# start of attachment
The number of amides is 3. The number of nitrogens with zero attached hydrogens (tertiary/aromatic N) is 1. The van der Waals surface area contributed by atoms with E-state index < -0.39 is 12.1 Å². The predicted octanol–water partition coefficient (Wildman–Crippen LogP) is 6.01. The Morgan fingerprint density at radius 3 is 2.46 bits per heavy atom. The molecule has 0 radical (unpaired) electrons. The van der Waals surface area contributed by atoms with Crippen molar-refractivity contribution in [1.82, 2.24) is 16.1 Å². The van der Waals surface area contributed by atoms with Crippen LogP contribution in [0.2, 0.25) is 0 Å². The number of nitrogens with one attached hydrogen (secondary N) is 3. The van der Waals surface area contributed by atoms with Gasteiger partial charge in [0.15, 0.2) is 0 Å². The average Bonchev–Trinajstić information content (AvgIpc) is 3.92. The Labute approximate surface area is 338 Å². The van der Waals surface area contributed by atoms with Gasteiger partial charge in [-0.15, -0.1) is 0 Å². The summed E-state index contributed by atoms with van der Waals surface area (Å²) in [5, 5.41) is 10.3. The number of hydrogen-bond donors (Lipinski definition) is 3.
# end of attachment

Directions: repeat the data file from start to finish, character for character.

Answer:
The number of amides is 3. The number of nitrogens with zero attached hydrogens (tertiary/aromatic N) is 1. The van der Waals surface area contributed by atoms with E-state index < -0.39 is 12.1 Å². The predicted octanol–water partition coefficient (Wildman–Crippen LogP) is 6.01. The Morgan fingerprint density at radius 3 is 2.46 bits per heavy atom. The molecule has 0 radical (unpaired) electrons. The van der Waals surface area contributed by atoms with Crippen molar-refractivity contribution in [1.82, 2.24) is 16.1 Å². The van der Waals surface area contributed by atoms with Crippen LogP contribution in [0.2, 0.25) is 0 Å². The number of nitrogens with one attached hydrogen (secondary N) is 3. The van der Waals surface area contributed by atoms with Gasteiger partial charge in [0.15, 0.2) is 0 Å². The average Bonchev–Trinajstić information content (AvgIpc) is 3.92. The Labute approximate surface area is 338 Å². The van der Waals surface area contributed by atoms with Gasteiger partial charge in [-0.15, -0.1) is 0 Å². The summed E-state index contributed by atoms with van der Waals surface area (Å²) in [5, 5.41) is 10.3. The number of hydrogen-bond donors (Lipinski definition) is 3.